Mallick MD. Sample design for the National Health Survey of Pakistan. Pak J Med Res 1992;31:289-90.
Jafar TH, Levey AS, White FM, et al. Ethnic differences and determinants of diabetes and central obesity among South Asians of Pakistan. Diabet Med 2004;21:716-23.
Jafar TH, Levey AS, Jafary FH, et al. Ethnic subgroup differences in hypertension in Pakistan. J Hypertens 2003;21:905-12.
Jafar TH, Chaturvedi N, Gul A, Khan AQ, Schmid CH, Levey AS. Ethnic differences and determinants of proteinuria among South Asian subgroups in Pakistan. Kidney Int 2003; 64:1437-44.
Shera AS, Jawad F, Maqsood A. Prevalence of diabetes in Pakistan. Diabetes Res Clin Pract 2007;76:219-22.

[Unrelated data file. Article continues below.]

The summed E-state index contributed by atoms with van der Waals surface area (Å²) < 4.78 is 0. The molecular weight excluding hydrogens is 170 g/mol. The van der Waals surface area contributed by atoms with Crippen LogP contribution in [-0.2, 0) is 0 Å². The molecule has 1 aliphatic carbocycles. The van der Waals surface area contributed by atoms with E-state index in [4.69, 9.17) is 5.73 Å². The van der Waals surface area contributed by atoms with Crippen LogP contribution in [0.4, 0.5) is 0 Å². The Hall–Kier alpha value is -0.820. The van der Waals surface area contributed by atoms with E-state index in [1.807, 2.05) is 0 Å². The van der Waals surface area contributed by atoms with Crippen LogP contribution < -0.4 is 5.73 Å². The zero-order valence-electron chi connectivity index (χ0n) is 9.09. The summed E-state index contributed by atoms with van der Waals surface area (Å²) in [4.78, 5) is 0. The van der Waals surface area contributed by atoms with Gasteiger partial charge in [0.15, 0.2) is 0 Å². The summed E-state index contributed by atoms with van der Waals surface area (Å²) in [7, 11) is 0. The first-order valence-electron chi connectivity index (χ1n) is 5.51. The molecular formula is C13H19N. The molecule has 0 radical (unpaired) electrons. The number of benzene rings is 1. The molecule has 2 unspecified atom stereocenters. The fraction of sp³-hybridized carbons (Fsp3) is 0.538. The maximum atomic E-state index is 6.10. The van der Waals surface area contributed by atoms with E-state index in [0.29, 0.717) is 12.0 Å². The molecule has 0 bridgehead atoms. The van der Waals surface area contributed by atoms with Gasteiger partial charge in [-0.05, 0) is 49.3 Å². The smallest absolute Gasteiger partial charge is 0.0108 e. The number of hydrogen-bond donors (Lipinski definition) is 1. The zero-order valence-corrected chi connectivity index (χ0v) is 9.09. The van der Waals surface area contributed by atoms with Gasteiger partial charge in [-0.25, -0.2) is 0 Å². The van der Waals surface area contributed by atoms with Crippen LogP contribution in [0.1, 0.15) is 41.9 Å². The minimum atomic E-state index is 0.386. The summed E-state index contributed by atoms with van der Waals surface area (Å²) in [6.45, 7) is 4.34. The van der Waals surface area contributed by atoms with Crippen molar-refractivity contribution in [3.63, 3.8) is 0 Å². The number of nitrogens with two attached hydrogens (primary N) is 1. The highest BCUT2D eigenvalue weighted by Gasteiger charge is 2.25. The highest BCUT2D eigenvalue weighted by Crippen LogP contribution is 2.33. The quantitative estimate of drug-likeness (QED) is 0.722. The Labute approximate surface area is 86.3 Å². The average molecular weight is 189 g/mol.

Shera AS, Rafique G, Khwaja IA, Ara J, Baqai S, King H. Pakistan national diabetes survey: Prevalence of glucose intolerance and associated factors in Shikarpur, Sindh province. Diabet Med 1995;12:1116-21.
Shera AS, Rafique G, Khawaja IA, Baqai S, King H. Pakistan national diabetes survey: Prevalence of glucose intolerance and associated factors in Baluchistan province. Diabetes Res Clin Pract 1999;44:49-58.
Shera AS, Basit A, Fawwad A, et al. Pakistan national diabetes survey: Prevalence of glucose intolerance and Associated factors in the Punjab province of Pakistan. Prim Care Diabetes 2010;4:79-83.
Shera AS, Rafique G, Khwaja IA, Baqai S, Khan IA, King H. Pakistan National Diabetes Survey prevalence of glucose intolerance and associated factors in North West at Frontier Province (NWFP) of Pakistan. J Pak Med Assoc 1999;49:206-11.
Jessani S, Bux R, Jafar TH. Prevalence, determinants, and management of chronic kidney disease in Karachi, Pakistan – A community based cross-sectional study. BMC Nephrol 2014;15:90.